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Bulletin of Mathematical Biology

, Volume 81, Issue 5, pp 1268–1302 | Cite as

Comparison of Deterministic and Stochastic Regime in a Model for Cdc42 Oscillations in Fission Yeast

  • Bin XuEmail author
  • Hye-Won Kang
  • Alexandra JilkineEmail author
Article

Abstract

Oscillations occur in a wide variety of essential cellular processes, such as cell cycle progression, circadian clocks and calcium signaling in response to stimuli. It remains unclear how intrinsic stochasticity can influence these oscillatory systems. Here, we focus on oscillations of Cdc42 GTPase in fission yeast. We extend our previous deterministic model by Xu and Jilkine to construct a stochastic model, focusing on the fast diffusion case. We use SSA (Gillespie’s algorithm) to numerically explore the low copy number regime in this model, and use analytical techniques to study the long-time behavior of the stochastic model and compare it to the equilibria of its deterministic counterpart. Numerical solutions suggest noisy limit cycles exist in the parameter regime in which the deterministic system converges to a stable limit cycle, and quasi-cycles exist in the parameter regime where the deterministic model has a damped oscillation. Near an infinite period bifurcation point, the deterministic model has a sustained oscillation, while stochastic trajectories start with an oscillatory mode and tend to approach deterministic steady states. In the low copy number regime, metastable transitions from oscillatory to steady behavior occur in the stochastic model. Our work contributes to the understanding of how stochastic chemical kinetics can affect a finite-dimensional dynamical system, and destabilize a deterministic steady state leading to oscillations.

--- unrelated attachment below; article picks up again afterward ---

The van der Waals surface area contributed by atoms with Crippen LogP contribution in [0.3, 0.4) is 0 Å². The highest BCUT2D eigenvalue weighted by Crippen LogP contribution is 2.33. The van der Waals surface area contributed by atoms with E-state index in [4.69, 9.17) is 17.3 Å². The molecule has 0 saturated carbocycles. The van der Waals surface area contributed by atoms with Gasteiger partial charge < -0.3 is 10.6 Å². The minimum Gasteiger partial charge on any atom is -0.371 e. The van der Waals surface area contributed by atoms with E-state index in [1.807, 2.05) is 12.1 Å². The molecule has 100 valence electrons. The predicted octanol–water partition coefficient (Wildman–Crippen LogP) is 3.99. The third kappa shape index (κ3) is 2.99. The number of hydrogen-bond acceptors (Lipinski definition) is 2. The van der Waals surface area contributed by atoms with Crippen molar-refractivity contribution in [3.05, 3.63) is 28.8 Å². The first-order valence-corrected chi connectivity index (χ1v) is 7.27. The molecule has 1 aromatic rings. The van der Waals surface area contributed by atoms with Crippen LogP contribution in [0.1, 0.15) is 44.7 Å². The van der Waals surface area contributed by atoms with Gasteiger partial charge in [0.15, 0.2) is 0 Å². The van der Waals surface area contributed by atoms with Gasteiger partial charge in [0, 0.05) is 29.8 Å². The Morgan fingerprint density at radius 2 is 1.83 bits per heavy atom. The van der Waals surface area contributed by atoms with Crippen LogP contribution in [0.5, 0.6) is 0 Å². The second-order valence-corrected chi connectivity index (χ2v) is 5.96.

Keywords

Biochemical oscillations Stochastic model Cell polarity Noise-induced phenomena 

Notes

Acknowledgements

BX is supported by the Robert and Sara Lumpkins Endowment for Postdoctoral Fellows in Applied and Computational Math and Statistics at the University of Notre Dame. HWK is supported by NSF Grant DMS-1620403. AJ is supported by NSF Grant DMS-1615800. AJ and BX acknowledge the assistance of the Notre Dame Center for Research Computing (CRC).

Supplementary material

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Copyright information

© Society for Mathematical Biology 2019

Authors and Affiliations

  1. 1.Department of Applied and Computational Mathematics and StatisticsUniversity of Notre DameNotre DameUSA
  2. 2.Department of Mathematics and StatisticsUniversity of Maryland Baltimore CountyBaltimoreUSA

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